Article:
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Bundling in the Bow

When we were heading north, the apparent wind transformed conditions aboard ship to a Shackleton expedition.  Passengers ducked low under protective bulwarks and huddled together for warmth.

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In Search of Tropical Sea Turtles!

They wrapped themselves in winter scarfs and hoodies, thrust hands deep inside the warmest pockets, and they endured … in best Shackleton tradition.

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Approaching Billingsgate Shoals

But when the boat pointed south with the wind to our backs, decks came alive.  Binoculars scanned the horizons for shorebirds and water fowl.

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 Brants in Wellfleet Bay at Dusk

Loons, gulls, gannets, ducks, geese and many more species dotted the horizon, which had begun to turn pinkish orange as an early dusk swept over Cape Cod Bay.

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Gray Seals Occupy Billingsgate Shoals

Billingsgate Shoals rise from Cape Cod Bay each low tide.  A century ago this once 60-acre island was still inhabited as a fishing community.  But the ravages of erosive storms sank the island below Cape Cod Bay; the last lighthouse abandoned and destroyed in 1915.  Today, Billingsgate is sometimes called the Atlantis of Cape Cod by oral historians and folklorists.  Day trippers boat to the shoals to use its exposed tidal flats for picnicking and shellfishing.  Eel grass beds around the shoals are rich in striped bass schoolies and blues in season.  In the “off season,” another set of tourists arrive to exploit the low-tide exposed sandbars:  gray seals.  As we approached the shoals on Saturday, hundreds of seals, backlit by the rapidly setting sun, had already claimed prime spots on just emerging sands.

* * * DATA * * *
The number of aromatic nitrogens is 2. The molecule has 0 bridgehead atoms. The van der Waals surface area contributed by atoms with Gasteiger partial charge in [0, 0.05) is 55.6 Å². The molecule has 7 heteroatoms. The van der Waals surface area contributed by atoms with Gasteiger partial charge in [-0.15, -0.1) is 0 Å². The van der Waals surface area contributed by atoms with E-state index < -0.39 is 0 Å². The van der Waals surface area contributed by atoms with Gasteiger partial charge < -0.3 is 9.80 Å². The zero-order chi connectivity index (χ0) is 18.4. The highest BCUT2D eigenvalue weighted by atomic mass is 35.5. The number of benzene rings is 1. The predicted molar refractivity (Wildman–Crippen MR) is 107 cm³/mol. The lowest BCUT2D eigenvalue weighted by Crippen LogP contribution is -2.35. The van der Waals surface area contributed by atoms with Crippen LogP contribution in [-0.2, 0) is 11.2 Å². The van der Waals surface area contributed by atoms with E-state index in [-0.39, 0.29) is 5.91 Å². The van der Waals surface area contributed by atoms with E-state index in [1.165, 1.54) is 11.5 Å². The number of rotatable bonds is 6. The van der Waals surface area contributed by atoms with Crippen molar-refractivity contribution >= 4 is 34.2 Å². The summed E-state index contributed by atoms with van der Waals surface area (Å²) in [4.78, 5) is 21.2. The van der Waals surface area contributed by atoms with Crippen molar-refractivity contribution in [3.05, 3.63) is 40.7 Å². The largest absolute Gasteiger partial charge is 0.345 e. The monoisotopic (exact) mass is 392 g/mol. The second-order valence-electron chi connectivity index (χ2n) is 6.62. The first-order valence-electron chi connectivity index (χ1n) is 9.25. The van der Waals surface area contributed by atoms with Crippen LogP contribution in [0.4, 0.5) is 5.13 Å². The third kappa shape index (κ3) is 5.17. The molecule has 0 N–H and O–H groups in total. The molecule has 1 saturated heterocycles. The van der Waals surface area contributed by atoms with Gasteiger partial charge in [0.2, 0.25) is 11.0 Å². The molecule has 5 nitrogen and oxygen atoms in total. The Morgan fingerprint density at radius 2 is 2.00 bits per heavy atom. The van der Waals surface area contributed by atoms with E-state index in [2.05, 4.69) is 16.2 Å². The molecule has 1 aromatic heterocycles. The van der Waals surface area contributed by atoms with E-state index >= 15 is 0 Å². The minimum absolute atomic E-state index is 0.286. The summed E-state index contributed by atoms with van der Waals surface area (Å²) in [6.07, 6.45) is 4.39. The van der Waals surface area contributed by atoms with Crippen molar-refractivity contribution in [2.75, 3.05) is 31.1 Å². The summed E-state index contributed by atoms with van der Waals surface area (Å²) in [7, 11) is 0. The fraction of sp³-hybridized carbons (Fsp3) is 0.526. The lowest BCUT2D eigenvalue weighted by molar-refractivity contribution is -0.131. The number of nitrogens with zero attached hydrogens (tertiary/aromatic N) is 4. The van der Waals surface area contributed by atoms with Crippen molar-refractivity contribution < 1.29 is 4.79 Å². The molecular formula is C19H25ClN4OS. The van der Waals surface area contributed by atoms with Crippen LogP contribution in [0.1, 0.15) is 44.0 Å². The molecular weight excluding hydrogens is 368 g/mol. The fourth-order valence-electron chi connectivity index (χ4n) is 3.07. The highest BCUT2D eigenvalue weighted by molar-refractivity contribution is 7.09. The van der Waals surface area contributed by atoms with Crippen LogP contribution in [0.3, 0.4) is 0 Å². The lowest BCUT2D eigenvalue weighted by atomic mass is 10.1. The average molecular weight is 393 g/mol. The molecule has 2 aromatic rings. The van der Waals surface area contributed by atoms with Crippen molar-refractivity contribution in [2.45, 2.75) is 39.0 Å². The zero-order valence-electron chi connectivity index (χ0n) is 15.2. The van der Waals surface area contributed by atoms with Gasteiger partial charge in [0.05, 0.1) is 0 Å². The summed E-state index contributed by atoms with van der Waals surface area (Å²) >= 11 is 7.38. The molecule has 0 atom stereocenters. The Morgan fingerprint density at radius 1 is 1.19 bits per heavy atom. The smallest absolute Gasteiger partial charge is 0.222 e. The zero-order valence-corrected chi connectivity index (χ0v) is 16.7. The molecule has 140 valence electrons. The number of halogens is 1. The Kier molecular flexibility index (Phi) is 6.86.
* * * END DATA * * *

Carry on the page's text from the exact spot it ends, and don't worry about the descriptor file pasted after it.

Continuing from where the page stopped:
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Gray Seals Hauled out on Billingsgate Shoals

Hauled out on the tidal flats, plump, well nourished seals spread their ample bodies across the sandbar, occasionally belly-crawling a few feet left or a couple of inches right or flopping a bit up or a tad down to optimize their level of comfort.  In the fast flowing current around the island, seals played and wrestled and surfed.  A few curious and courageous individuals spy-hopped their way toward the Naviator to examine the exotic critters (us) basking on this mysterious floating island.  Come to think of it, with layers of clothing triple and quadruple wrapped around our bodies, perhaps we too waddled like seals as we spy-hopped above our bulwarks to examine the exotic creatures luxuriating on their mysterious rising island.  Yes, I suppose the correct definition of “specimen” and “observer” depends on which side of the zoo’s bars you’re occupying.


Gray Seals on Billingsgate Shoals

Shackleton would be proud that we returned to harbor with a full complement of crew, eager to endure yet another “on the edge” adventure during Stranding Weekend.

Stranding Weekend: Duck Harbor – Great Island Beach Patrol

Thursday, November 11th, 2010

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Patrolling Beach at Duck Harbor

Saturday morning of Stranding Weekend opened with a beach patrol.  Participants and instructors vanned to Duck Harbor in northwest Wellfleet on Cape Cod Bay.  With winds blowing north-northwest, the group trekked south from Duck Harbor to Great Island.  This long peninsula protects Wellfleet Bay to the east from prevailing storms that march relentlessly west-to-east across New England.  It also “catches” cold-stunned sea turtles as they are tossed by the prevailing winds onto the shoreline of Cape Cod Bay.

(NOTE:  Click on photographs for larger images which will appear in a separate window.)